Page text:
IOB Object Browser

This program has been written to support users of Impulse's Imagine 3D rendering programme, Martin Hash's Animation Master and MetaCreation's Poser. Particularly those who want to write programs to manipulate IOB objects or to convert IOB or 3DS objects to MH3D or WaveFront formats.

As a companion to the browser, all the C++ code is available. This includes a compiler independant IOB object reader and writer that can made the basis of other tools, as well as the rest of the browser code (which requires Borlands OWL library).

The browser and associated code are compatible with all current IOB data formats, upto IFW1.3.4 (ie: they include long point/edge/face chunks with > 32K members).

Browser image

Features

Disclaimer

Whilst considerable care has gone into writing this program and it has been extensively tested on the author's machine, as with all software, it might go wrong. Be careful not to overwrite the only copy of some object you've spent hours creating. Always take back-ups, and keep them somewhere safe. This software is supplied on an 'as is' basis, with the author not accepting any liability for its behaviour.

Requirements

The IOB browser is a 32-bit Windows program, so should work on Windows95, 98 and NT (but I haven't tested it on 98 yet)

Get the program here: st-iob3D.zip (675KB)

Get the code here: c-iob.zip (102KB)

Comments please to: Clive Pygott


View 3D

Introduction

This program originally grew out of an interest in 3D modelling sparked by John De Goes' book "3D Game programming with C++" (pub: Coriolis Group).

After I bought a copy of Imagine, I naturally added the .iob file format into the code, and the program developed into an aid to making Imagine data objects. At present it has two principle functions, though others may be added later.

Whats it do?

The first of these may need some explanation.

Unmapped head

As all users of Imagine will know, the brush attribute function allows you to map a bitmap onto an object, using one of four wrapping algorithms. If the object is a complex one with distinct features, such as a human face, then there is a need to ensure that the bitmap accurately aligns with the object (eg: so the eyes on the bitmap finish mapped onto the eyes of the object). Getting the bitmap right can be a hit-and-miss affair. The function of the 'reverse mapper' is to eliminate the element of trial and error, by allowing the user to construct a pattern bitmap from an object. Each point or edge on the object becomes a point or line on the pattern. This bitmap can be used as a guide to produce the actual surface bitmap (if you have a graphics package that allows multiple layers, put the pattern on the bottom layer and make the actual map on a different layer, using the pattern as a guide. Otherwise, edit the pattern bitmap, painting over the guides). If the surface bitmap is then mapped onto the object using the correct wrapping mode, the bitmap's features will correctly align with those of the object (see the illustrations. The head above, taken from the 'Wierd Science' CD '3D Objects', is the unmapped object. The map below was produced by View3D and the bottom illustration shows the map applied to the face. I've turned the Phong shading off, so the alignment of the points with the facets can be seen). Note: only flat and spherical mappings are supported (I cannot get the cylindrical geometry to work!!)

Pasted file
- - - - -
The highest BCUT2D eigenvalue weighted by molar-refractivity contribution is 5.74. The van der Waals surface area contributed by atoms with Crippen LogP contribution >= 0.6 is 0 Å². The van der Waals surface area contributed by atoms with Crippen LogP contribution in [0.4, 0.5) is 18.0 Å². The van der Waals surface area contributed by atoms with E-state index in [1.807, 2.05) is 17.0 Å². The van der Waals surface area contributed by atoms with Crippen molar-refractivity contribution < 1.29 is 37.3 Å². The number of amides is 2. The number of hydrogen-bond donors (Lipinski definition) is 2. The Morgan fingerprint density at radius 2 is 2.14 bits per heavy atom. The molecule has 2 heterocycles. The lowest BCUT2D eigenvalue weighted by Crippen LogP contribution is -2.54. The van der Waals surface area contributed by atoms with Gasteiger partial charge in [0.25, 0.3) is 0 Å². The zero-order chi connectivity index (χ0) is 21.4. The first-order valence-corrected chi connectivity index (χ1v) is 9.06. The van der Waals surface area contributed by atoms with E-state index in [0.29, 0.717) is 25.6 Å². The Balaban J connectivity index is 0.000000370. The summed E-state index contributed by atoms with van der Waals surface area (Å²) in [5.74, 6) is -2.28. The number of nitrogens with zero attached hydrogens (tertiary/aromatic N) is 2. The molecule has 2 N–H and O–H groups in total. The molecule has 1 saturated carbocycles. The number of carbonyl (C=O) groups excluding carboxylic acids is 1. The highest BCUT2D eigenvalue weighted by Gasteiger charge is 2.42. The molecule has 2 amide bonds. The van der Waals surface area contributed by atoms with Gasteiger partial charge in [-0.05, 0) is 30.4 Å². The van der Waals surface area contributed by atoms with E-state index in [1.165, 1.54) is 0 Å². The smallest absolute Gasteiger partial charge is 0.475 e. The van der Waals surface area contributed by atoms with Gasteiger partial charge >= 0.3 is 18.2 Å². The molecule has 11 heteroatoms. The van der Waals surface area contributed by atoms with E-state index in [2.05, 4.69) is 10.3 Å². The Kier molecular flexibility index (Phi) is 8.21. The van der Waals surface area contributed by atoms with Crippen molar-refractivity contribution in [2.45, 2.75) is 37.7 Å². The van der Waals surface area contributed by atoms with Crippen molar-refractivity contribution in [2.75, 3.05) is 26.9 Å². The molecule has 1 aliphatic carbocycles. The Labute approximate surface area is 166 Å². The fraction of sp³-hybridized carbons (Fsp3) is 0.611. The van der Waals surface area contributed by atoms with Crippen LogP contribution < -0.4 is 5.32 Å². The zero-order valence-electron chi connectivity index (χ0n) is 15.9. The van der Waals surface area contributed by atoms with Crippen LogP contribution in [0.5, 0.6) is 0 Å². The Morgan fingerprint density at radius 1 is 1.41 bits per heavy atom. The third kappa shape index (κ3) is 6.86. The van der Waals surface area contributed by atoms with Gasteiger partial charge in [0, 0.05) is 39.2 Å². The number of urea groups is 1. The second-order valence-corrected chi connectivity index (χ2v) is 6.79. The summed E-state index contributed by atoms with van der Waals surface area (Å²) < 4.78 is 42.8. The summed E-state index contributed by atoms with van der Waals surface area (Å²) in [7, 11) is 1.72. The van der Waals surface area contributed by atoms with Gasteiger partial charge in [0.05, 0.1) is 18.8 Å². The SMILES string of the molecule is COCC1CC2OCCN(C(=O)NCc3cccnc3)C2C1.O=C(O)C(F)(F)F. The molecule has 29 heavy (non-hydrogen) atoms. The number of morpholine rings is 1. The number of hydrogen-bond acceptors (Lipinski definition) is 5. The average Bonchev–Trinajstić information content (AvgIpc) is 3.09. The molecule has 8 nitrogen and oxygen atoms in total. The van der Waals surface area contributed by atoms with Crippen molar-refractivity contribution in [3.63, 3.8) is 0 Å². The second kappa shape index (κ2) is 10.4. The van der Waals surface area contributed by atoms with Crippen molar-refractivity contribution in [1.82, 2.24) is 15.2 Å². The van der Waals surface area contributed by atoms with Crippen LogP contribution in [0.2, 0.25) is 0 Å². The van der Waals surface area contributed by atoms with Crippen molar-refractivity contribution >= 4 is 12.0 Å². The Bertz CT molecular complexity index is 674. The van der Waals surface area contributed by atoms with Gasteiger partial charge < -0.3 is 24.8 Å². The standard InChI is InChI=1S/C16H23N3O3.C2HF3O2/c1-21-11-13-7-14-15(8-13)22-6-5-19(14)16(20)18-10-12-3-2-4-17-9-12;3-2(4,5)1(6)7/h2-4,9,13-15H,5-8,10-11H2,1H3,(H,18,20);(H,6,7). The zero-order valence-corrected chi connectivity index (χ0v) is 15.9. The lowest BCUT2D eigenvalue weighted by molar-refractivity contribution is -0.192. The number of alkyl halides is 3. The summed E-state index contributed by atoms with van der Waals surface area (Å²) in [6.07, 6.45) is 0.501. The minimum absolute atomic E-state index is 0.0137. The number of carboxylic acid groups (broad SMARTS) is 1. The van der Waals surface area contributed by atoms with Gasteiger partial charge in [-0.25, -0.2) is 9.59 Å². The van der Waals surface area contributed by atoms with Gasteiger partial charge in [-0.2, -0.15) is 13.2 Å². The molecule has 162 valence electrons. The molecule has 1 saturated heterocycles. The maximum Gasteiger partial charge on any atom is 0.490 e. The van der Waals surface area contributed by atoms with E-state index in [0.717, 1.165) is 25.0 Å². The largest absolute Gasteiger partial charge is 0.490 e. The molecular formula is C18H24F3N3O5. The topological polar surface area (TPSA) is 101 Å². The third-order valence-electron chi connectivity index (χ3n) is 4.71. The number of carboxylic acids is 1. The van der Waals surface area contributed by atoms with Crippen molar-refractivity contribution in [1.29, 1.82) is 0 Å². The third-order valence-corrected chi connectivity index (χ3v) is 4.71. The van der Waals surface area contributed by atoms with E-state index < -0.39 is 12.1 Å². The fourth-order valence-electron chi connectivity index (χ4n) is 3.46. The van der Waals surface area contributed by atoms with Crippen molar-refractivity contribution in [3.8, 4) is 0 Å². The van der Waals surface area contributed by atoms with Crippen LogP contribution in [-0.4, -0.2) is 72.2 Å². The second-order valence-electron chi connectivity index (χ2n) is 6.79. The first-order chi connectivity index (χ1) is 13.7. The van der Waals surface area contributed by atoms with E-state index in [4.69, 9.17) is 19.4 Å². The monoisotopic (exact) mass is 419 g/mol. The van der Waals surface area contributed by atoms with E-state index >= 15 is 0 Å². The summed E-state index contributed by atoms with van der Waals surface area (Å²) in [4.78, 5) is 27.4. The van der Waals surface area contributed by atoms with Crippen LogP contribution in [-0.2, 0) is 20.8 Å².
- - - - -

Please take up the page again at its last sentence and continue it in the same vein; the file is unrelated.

Map image

It may be wondered why anyone should want to write their own 3DS to IOB converter, when there are several available on the web. Well, all the ones I've tried have had one or more problems:-

My translator attempts to maintain as much colour information as possible (though cannot at the moment reproduce bitmap mappings) and can handle big objects. Its also a Windows(tm) program - personally I hate command lines!


Mapped head

Disclaimer

Whilst considerable care has gone into writing this program and it has been extensively tested on the author's machine, as with all software, it might go wrong. Be careful not to overwrite the only copy of some object you've spent hours creating. Always take back-ups, and keep them somewhere safe. This software is supplied on an 'as is' basis, with the author not accepting any liability for its behaviour.

Requirements

View3D is a 32-bit Windows program, so should work on Windows95, 98 and NT (but I haven't tested it on 98 yet!), and looks best with 24-bit colour

Get it here: view3d.zip (630 Kbytes)

Get the code here: view-cpp.zip (106 Kbytes)

Comments please to: Clive Pygott